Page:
Coronavirus shutdowns are lowering greenhouse gas emissions; history shows they’ll roar back
The global struggle to slow the spread of the coronavirus has brought with it canceled flights, closed businesses and a quickly escalating economic slowdown that could be devastating to millions. It is also certain to shrink greenhouse gas emissions this year, according to climate scientists.
But does that mean we are turning a corner in cutting planet-warming pollution?
If history is any indication, no. The slide in emissions will be temporary, experts say. What’s more, scientists and environmentalists worry the pandemic will at the same time undermine government and industry’s resolve to cut emissions in the long term.
Experts are predicting the health crisis will cause global emissions to drop for the first time since 2009, during the Great Recession. But a look back over the decades shows a steady rise in greenhouse gases punctuated by temporary dips caused by economic downturns, including the 2008 global financial crisis and the oil shocks of the 1970s. Pollution bounces back predictably once the economy starts improving again, with the resurgence in industrial activity, travel and consumption more than offsetting any short-lived benefits to the climate.
“I won’t be celebrating if emissions go down a percent or two because of the coronavirus,” said Rob Jackson, an environmental scientist at Stanford University who chairs the Global Carbon Project. “We need sustained declines. Not an anomalous year below average.”
Global greenhouse gas emissions rose only slightly in 2019, Jackson said, so it wouldn’t take a big economic shock to push them downward.
At the same time, there are already some indications industry and regulators want to put the brakes on climate action. Airlines that only months ago were touting efforts to go carbon-neutral to address their rapidly rising emissions are now hit so hard by the slowdown they are warning they will run out of cash without billions in government aid. In Europe, now the epicenter of the pandemic, some airline companies have pushed regulators to delay emissions-cutting policies on account of the coronavirus. The Czech Republic’s prime minister urged the European Union to abandon a landmark law seeking net zero carbon emissions to focus instead on battling the outbreak.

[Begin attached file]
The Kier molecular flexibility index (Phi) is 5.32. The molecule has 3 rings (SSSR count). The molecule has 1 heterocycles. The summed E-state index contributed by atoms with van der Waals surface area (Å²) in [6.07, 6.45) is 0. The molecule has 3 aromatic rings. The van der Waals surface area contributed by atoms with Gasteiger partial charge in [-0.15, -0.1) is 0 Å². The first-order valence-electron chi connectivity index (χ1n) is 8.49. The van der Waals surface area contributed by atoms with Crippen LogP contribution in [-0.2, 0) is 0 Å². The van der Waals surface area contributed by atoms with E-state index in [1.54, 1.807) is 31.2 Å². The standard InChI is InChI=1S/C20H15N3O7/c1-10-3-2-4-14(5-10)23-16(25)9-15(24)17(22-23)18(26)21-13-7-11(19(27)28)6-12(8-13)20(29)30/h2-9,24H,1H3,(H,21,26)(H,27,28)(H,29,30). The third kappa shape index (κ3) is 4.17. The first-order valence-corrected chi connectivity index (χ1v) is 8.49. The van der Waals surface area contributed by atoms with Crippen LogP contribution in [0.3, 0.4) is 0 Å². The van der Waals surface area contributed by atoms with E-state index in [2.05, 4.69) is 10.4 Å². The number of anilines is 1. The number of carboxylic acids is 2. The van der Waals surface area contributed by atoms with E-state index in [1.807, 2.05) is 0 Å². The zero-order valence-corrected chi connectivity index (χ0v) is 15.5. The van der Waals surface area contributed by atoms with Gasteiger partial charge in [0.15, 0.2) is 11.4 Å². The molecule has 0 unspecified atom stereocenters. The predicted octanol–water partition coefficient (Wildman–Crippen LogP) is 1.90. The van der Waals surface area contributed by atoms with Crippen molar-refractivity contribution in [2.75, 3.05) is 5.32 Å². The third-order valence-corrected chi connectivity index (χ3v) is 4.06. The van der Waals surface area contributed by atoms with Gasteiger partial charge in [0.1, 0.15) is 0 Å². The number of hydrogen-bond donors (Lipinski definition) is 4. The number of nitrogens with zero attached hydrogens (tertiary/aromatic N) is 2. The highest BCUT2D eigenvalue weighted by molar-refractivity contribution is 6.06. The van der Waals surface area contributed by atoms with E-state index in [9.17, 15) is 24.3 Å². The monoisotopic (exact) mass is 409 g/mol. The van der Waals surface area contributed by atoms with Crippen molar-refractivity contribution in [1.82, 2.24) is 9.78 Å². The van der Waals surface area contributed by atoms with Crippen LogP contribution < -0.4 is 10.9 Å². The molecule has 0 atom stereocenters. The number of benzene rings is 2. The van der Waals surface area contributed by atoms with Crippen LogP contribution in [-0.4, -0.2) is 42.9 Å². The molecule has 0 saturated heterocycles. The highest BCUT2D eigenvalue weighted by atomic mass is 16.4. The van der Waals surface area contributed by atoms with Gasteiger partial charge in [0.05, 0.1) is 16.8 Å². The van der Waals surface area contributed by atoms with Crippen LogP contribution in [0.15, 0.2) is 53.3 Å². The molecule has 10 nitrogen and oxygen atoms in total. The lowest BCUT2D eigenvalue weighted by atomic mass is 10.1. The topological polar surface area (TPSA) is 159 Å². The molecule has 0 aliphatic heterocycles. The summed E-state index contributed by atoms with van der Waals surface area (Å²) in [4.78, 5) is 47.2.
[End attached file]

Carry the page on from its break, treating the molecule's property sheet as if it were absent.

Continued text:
“I’m concerned about a sustained downturn in the economy and the narrative that we no longer have the luxury of addressing emissions,” Jackson said. “That would be devastating.”
Los Angeles and Long Beach officials, meanwhile, cited the virus-related hit to cargo volumes at the nation’s largest seaport as one reason for voting to approve only a modest clean-air fee on shipping containers earlier this month. Air quality officials said the $20-per-container fee is too low to make adequate progress cutting greenhouse gas emissions from thousands of diesel trucks that move goods through a complex that comprises Southern California’s largest single source of air pollution.
Alex Comisar, a spokesman for L.A. Mayor Eric Garcetti, said the city-owned port is “not backing down on our environmental goals.”
“Tariffs have a very real impact on our port, and COVID-19 does add another level of uncertainty that we are already beginning to feel,” Comisar said, adding that officials will revisit the fee annually “to closely monitor its economic and environmental impacts, and ensure no ground is lost in the fight against climate change.”
Some environmentalists are optimistic that social distancing measures being adopted to slow the coronavirus, including a sudden shift to working from home and drastic reductions in air travel, could permanently change people’s attitudes about the transformations needed to slow climate change.
Well before the virus emerged, there was a growing “fight-shaming” movement and a trend among environmentalists and scientists to reduce their carbon footprint by forgoing travel in favor of virtual meetings and videoconferencing.